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New MS Word Feature Checks Files for Copyright Infringement
February 8, 2011

REDMOND--A bundle of feature updates and add-ons released Monday to subscribers of Microsoft's popular word-processor service Word includes a new digital rights management, or "DRM", feature designed to facilitate the use of copyrighted material in documents written using the service. "We're very excited about the new [copyright advisor] tool," explains Microsoft VP of Circumstantial Features Edmund Raunch. "For hundreds of years there's been a lot of legal uncertainty surrounding the writing process. How would you know, for example, if what you were writing was infringing somebody else's copyright unless you knew everything that had already been written. Well, we've tackled that uncertainty and just blown it away."

Known informally as "the Mouse," the feature involves a context-appropriate pop-up avatar in the likeness of Disney's famous cartoon character. "Disney actually approached us concerning a branding alliance on the feature," explains Raunch. "They're very dedicated to the whole copyright and rights management issue and wanted to be actively involved in the development of the Advisor."

The advisor works in much the same way as conventional spell-checking and grammar-checking features, monitoring documents on-the-fly as they are created and flagging any potential problems for the user. Once a potentially infringing passage is identified, the Advisor materializes and offers a number of options, including suggested, non-infringing re-phrasings, and an option to pursue automated negotiation for a licensing micro-payment to cover the use of the copyrighted material.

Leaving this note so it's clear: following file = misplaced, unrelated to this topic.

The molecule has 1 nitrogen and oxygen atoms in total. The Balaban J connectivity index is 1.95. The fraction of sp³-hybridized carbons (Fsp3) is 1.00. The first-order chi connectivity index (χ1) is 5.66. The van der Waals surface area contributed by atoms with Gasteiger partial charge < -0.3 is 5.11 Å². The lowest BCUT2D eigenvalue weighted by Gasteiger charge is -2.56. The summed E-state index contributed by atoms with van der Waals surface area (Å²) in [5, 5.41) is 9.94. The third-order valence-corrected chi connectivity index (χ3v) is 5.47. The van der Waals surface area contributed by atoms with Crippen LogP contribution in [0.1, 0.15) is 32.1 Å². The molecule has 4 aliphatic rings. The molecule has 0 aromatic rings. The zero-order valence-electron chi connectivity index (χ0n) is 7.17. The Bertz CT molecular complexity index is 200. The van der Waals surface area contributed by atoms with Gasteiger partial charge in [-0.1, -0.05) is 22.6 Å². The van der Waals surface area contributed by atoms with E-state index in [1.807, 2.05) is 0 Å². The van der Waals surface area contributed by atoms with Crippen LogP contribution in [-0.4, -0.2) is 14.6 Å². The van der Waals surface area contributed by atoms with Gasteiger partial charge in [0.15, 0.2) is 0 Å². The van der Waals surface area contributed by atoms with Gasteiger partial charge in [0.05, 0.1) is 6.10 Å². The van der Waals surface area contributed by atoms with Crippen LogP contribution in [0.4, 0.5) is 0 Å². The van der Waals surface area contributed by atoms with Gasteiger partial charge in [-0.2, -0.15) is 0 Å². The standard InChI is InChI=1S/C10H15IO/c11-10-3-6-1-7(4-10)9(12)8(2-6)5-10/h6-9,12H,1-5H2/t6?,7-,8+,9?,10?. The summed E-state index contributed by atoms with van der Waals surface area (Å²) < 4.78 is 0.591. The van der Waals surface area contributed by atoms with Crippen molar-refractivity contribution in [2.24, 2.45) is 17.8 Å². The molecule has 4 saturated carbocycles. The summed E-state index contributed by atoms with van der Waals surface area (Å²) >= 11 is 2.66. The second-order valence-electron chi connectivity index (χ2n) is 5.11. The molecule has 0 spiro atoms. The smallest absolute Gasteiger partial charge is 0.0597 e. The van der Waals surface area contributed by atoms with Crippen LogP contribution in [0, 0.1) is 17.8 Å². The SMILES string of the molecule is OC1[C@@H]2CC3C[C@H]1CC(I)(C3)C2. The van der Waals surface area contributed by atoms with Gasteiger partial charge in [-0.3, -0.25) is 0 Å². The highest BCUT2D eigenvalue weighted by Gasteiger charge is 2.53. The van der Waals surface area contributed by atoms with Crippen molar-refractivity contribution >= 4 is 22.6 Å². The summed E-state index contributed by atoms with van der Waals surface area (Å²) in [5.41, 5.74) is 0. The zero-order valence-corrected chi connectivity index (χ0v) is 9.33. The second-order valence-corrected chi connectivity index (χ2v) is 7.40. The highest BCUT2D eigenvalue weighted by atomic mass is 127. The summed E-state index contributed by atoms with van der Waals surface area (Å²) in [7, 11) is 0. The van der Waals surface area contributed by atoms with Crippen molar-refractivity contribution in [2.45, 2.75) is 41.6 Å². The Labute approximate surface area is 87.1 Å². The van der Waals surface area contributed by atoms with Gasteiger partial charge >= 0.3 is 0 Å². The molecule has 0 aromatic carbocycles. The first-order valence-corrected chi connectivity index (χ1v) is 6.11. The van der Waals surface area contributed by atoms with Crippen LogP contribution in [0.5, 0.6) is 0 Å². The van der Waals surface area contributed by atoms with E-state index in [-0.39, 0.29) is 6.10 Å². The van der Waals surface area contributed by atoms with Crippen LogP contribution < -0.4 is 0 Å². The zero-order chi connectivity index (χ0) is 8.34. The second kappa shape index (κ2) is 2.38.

The advisor identifies potential infringement by checking documents against those stored in a centralized registry database maintained by the company. The registry also functions as a clearinghouse for licensing transactions involving registered materials. "We're very happy to offer registration in the Advisor's database free of charge to content creators," notes Raunch. "We recover our costs by taking a small slice of each of the licensing transactions."

During a feature demonstration, the advisor proved adept at identifying direct copying, noting almost instantly that "Call me Ishmael" was taken from Moby Dick, a book once, but no longer, in the public domain. In a cheerful voice, Mickey suggested alternatives, including "My name is Ishmael" and "Call me Ichabod," and also offered to license the phrase for 8 cents in fewer than 50 copies of the document.

More impressive was the advisor's ability to identify potential "derivative uses," including creation of sequels and so-called "fan fiction." With fewer tell-tale details than the words "Kirk," "logic," and "pointy ears," Mickey was able to suggest that we seek license from Paramount for creation of a work derivative of its Star Trek franchise.

The feature is not without its critics, many of whom emphasize the Adivsor's power to delete unlicensed language it deems to infringe another's copyright. "This is putting too much power in the hands of Microsoft," notes Information Without Borders director Janet Pullet. "The advisor enforces their view of copyright law, and that may be much more limiting of traditional fair use rights than even current law is."

Responding to critics, Microsoft's Raunch pointed to the company's obligations under recent extensions to the Digital Millennium Copyright Act: "I'm not a lawyer, but from what I understand, word processors are considered 'circumvention' devices because you can type in any document you want and just save and copy it. Because of that, we're obligated, by law, to enforce copyright to the extent technically feasible, and that's just what the advisor does.

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